Native to North America, and found throughout much of southern Canada, all of the U.S., and into Mexico.
This is a single node ant that may easily be confused with the Argentine Ant, but when viewed from above the single node of the Odorous house ant is not visible, as it is tucked up against the abdomen. It also is a shinier black color. The name is derived from the strong odor given off when the ants are crushed, said to resemble rotting coconuts. Workers are all the same size and forage in long, distinct trails. Colonies may have up to 10,000 workers in them, and nesting sites may be almost anywhere. Outdoors they make shallow soil nests under any material on the ground, within hollow trees, or in any other cavity available. Indoors they nest in wall voids, under insulation in crawl spaces, or within cavities in the wood. Sweet materials like honeydew or other sugar sources are their preferred foods.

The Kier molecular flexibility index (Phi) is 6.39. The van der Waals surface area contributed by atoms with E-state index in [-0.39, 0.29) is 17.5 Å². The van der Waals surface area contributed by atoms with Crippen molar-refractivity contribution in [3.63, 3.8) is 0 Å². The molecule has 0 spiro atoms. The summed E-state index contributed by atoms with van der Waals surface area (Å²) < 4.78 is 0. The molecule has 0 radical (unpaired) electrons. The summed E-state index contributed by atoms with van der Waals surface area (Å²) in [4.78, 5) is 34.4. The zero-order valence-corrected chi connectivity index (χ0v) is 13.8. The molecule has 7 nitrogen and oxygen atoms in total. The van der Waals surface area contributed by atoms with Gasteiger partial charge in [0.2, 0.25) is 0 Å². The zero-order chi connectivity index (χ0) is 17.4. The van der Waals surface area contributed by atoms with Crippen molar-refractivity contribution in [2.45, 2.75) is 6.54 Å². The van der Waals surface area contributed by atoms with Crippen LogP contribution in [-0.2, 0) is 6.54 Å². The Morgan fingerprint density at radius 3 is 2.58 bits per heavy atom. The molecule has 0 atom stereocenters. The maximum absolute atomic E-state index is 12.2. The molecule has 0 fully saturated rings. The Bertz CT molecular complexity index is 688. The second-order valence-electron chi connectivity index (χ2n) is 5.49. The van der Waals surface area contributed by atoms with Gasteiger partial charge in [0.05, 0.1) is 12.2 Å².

Workers are only about 3 mm long, and are shiny black to dark brown. They have a single node that is tucked closely against the front of the abdomen, and the top of the thorax has a slight dip in it near its mid-point. There are 12 segments on the antenna and there is no enlarged club. There is no circle of hairs around the anal opening.
Characteristicts Important to Control:
Control of most ants includes correction of the attractions that drew them to a property, including harborage sites, food sources, and moisture conditions. Elimination of insects that provide protein or honeydew sources reduces ant foraging in an area, very important for this species, and cleanup of unnecessary debris or objects on the soil that provide harborage eliminates nesting. Ant bait products in granular, liquid, or gel formulations can be highly effective if the ants accept the bait. If the visible mounds of this species can be found it can be treated directly with a dust or liquid insecticide.